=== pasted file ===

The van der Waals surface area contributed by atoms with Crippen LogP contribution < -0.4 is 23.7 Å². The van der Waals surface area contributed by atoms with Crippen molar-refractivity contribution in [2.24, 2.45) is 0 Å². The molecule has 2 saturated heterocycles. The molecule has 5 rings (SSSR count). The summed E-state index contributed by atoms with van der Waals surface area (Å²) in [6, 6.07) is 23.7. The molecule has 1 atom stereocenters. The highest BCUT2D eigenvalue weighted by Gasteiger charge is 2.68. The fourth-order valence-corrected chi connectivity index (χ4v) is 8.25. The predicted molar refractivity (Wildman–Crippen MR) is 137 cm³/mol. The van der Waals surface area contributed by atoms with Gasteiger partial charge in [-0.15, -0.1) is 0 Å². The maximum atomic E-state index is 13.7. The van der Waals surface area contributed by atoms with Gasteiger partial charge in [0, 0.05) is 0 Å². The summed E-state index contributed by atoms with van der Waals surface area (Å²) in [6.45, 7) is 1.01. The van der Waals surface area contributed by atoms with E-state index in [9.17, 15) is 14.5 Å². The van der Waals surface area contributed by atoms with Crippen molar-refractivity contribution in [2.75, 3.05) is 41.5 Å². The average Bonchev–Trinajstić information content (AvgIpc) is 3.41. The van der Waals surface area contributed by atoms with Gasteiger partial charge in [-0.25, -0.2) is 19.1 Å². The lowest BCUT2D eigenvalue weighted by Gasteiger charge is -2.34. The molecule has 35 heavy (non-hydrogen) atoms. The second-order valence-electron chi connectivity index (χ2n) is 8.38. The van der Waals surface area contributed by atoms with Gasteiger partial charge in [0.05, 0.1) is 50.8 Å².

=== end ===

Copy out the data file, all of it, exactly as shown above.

The van der Waals surface area contributed by atoms with Crippen LogP contribution < -0.4 is 23.7 Å². The van der Waals surface area contributed by atoms with Crippen molar-refractivity contribution in [2.24, 2.45) is 0 Å². The molecule has 2 saturated heterocycles. The molecule has 5 rings (SSSR count). The summed E-state index contributed by atoms with van der Waals surface area (Å²) in [6, 6.07) is 23.7. The molecule has 1 atom stereocenters. The highest BCUT2D eigenvalue weighted by Gasteiger charge is 2.68. The fourth-order valence-corrected chi connectivity index (χ4v) is 8.25. The predicted molar refractivity (Wildman–Crippen MR) is 137 cm³/mol. The van der Waals surface area contributed by atoms with Gasteiger partial charge in [-0.15, -0.1) is 0 Å². The maximum atomic E-state index is 13.7. The van der Waals surface area contributed by atoms with Gasteiger partial charge in [0, 0.05) is 0 Å². The summed E-state index contributed by atoms with van der Waals surface area (Å²) in [6.45, 7) is 1.01. The van der Waals surface area contributed by atoms with E-state index in [9.17, 15) is 14.5 Å². The van der Waals surface area contributed by atoms with Crippen molar-refractivity contribution in [2.75, 3.05) is 41.5 Å². The average Bonchev–Trinajstić information content (AvgIpc) is 3.41. The van der Waals surface area contributed by atoms with Gasteiger partial charge in [-0.25, -0.2) is 19.1 Å². The lowest BCUT2D eigenvalue weighted by Gasteiger charge is -2.34. The molecule has 35 heavy (non-hydrogen) atoms. The second-order valence-electron chi connectivity index (χ2n) is 8.38. The van der Waals surface area contributed by atoms with Gasteiger partial charge in [0.05, 0.1) is 50.8 Å².